LAKE FOREST, Ill.--(EON: Enhanced Online News)--Meridian Compensation Partners, a leading executive compensation and corporate governance consulting firm, has found that companies are increasingly focused on using their proxy statements to provide detailed rationale for executive pay decisions. “In our current environment of enhanced scrutiny over executive compensation pay levels and design practices, companies have clearly received the message that shareholders expect robust disclosures justifying compensation decisions,” observed Matthew Wolfson, a senior consultant at Meridian. “Proxy disclosures have come a long way from the days when the rationale behind the numbers was an untold story.”
“Proxy disclosures have come a long way from the days when the rationale behind the numbers was an untold story.”
The findings were released as part of Meridian’s 2013 Corporate Governance and Incentive Plan Design Survey which reviewed pay practices of 250 large U.S. companies with median revenues of $14.5B. Among the findings:
- Though not currently required by SEC disclosure rules, a strong majority of companies (87%) now provide an executive summary to the Compensation Discussion and Analysis (“CD&A”) section of the proxy. These summaries, which have emerged as a best practice, typically use tables or charts to highlight recent company performance, key pay decisions and best governance practices of the company.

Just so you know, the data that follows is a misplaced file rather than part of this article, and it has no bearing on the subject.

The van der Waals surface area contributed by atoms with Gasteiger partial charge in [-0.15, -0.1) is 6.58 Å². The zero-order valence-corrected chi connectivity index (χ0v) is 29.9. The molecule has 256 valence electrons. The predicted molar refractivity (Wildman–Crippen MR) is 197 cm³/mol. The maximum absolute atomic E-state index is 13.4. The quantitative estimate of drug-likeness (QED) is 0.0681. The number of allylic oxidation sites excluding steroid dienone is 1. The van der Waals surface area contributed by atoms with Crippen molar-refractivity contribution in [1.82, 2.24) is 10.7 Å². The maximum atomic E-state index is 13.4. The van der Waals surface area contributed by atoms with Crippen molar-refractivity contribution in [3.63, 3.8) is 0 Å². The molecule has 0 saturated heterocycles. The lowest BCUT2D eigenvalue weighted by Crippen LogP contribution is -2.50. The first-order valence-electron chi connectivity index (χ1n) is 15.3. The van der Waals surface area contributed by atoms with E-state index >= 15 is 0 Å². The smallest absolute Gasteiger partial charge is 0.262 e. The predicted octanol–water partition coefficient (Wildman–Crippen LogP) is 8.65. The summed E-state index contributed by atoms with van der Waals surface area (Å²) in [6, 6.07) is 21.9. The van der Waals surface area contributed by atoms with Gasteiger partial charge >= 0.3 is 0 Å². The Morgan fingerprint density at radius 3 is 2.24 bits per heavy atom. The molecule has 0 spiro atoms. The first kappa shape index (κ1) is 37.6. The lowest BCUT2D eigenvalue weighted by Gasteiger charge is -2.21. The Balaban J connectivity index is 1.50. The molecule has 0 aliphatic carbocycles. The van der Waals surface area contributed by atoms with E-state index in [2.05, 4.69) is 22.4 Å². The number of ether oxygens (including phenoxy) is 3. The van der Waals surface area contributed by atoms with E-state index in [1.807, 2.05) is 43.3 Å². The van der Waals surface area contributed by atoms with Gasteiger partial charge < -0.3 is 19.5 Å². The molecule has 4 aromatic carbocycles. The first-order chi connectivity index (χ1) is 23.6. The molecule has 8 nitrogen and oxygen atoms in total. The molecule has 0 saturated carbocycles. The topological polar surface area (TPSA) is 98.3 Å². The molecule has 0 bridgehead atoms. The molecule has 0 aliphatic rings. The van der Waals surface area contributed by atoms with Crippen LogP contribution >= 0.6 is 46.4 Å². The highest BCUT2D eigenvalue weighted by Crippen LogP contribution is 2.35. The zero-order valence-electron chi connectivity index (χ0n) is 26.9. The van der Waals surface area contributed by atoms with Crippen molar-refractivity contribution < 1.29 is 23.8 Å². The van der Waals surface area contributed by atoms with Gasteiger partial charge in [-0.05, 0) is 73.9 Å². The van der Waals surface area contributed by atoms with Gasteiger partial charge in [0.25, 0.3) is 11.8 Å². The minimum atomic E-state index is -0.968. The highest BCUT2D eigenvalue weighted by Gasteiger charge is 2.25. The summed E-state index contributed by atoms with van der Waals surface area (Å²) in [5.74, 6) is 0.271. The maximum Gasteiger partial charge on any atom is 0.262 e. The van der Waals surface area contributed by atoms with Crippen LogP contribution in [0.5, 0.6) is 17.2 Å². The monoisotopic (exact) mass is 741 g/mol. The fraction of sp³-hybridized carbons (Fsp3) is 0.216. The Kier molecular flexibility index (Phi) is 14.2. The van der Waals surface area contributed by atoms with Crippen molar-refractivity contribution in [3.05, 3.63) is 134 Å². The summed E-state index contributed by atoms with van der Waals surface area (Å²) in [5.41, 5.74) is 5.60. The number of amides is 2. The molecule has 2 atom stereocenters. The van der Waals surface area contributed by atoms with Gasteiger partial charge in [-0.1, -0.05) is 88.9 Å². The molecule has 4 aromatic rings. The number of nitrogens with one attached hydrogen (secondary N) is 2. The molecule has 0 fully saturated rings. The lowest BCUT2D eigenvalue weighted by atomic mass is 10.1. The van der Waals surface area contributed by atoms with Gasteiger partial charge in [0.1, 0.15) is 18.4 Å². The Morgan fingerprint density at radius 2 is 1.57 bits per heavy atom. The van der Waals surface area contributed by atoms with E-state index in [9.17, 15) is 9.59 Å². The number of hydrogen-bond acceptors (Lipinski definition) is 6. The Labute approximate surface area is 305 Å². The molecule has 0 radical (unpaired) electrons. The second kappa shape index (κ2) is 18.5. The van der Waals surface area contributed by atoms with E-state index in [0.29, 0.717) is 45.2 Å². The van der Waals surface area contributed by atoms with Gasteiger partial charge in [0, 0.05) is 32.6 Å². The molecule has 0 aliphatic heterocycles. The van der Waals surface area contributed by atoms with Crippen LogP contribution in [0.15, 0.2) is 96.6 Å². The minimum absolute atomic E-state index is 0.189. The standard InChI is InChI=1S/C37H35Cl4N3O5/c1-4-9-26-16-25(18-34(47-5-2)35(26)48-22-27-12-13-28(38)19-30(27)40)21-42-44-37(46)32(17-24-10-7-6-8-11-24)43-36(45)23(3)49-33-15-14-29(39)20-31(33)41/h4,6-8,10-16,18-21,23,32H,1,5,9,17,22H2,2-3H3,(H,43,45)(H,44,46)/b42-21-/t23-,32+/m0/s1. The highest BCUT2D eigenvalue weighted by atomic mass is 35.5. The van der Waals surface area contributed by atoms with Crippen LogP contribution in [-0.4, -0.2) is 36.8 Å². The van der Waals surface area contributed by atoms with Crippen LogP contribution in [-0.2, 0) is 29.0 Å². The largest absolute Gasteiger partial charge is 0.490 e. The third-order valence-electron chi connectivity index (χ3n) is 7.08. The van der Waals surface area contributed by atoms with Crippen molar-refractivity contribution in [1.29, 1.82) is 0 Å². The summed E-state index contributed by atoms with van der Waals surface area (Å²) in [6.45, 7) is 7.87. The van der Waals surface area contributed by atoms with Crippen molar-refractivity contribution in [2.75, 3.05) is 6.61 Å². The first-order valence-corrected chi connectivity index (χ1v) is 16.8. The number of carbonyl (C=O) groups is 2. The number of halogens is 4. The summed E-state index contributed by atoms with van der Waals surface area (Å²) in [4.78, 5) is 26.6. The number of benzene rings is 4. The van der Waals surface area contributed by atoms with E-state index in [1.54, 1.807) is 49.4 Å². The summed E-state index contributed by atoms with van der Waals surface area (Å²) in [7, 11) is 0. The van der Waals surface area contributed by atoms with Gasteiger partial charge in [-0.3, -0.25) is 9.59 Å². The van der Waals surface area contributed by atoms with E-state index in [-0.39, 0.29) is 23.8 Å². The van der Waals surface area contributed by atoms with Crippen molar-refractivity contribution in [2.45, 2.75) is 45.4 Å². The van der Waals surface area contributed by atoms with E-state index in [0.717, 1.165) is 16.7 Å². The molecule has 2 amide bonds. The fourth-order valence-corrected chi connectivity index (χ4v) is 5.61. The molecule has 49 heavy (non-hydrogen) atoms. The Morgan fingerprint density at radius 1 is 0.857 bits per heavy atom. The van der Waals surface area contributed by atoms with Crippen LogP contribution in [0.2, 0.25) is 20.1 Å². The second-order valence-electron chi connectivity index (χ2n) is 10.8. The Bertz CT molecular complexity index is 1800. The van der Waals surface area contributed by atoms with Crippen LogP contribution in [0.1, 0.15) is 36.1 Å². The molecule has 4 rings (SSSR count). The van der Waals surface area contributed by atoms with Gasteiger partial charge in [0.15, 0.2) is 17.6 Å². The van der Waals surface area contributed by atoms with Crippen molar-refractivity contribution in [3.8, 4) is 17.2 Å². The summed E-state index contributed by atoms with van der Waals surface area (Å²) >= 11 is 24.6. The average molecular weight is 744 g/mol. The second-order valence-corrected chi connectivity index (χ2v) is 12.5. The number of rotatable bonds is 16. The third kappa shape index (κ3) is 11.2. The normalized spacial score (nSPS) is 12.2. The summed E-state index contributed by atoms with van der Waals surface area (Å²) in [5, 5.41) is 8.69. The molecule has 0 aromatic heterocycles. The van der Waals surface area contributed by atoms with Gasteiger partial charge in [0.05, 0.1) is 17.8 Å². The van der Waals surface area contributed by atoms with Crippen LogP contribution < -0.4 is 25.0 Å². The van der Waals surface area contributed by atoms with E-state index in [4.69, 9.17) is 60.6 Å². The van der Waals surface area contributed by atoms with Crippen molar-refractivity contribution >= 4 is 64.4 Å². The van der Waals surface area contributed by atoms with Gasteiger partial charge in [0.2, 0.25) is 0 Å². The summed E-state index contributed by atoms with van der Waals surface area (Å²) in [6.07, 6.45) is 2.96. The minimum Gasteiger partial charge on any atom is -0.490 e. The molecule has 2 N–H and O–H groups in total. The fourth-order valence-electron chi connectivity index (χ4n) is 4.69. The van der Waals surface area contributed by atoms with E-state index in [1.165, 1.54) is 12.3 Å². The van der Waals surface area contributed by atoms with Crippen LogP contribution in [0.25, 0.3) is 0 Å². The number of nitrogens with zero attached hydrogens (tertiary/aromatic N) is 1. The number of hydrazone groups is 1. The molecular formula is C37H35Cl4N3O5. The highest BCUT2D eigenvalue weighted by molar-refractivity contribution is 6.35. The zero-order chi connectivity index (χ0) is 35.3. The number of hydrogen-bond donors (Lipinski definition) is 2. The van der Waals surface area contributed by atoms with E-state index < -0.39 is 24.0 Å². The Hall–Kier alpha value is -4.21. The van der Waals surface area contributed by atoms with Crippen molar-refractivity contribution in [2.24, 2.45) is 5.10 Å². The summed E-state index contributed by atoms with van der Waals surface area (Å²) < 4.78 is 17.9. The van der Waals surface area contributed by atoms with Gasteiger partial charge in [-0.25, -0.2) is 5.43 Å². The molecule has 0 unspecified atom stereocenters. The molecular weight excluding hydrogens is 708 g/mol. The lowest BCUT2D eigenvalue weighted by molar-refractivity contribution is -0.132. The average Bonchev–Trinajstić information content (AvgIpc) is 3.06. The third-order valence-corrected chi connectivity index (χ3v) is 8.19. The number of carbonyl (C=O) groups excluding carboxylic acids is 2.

- Long-term performance-based vehicles (e.g., performance shares/units) are now used at over 90% of companies surveyed and make up over 50% of the annual long-term incentive (“LTI”) value granted to senior-most executives. Payouts of these performance-based vehicles are most frequently based on total shareholder return or earnings-based metrics (e.g., net income, EPS, etc.). In addition, stock options and service-based restricted stock remain prevalent, used by 64% and 58% of companies respectively. This is consistent with recent trends towards a “portfolio approach” in which a company’s LTI program mix consists of two or more vehicles.
- While still a minority practice, approximately one-fifth (22%) of companies provided a representation of realized and/or realizable pay, either compared with target or reported compensation (i.e., as disclosed in the Summary Compensation Table). An increase in these disclosures is anticipated as companies look for additional ways to analyze and communicate executive pay decisions.
- Consistent with recent Meridian studies, approximately 40% of companies currently separate the roles of Chairman of the Board and Chief Executive Officer. However, only approximately one-eighth of the companies that currently separate the roles have mandated this practice by company policy.
For your copy of Meridian’s 2013 Corporate Governance & Incentive Plan Design Survey, please contact Matthew Wolfson at firstname.lastname@example.org.
About Meridian Compensation Partners
Meridian Compensation Partners, LLC is a fully independent executive compensation firm providing trusted counsel to Boards and Management at hundreds of large companies. We consult exclusively on executive and Board compensation matters, including their design, amounts and related corporate governance practices. Our dozens of consultants throughout the U.S. and in Canada have decades of experience in pay solutions that are responsive to shareholders, reflect good governance principles and align pay with performance. Visit us at www.meridiancp.com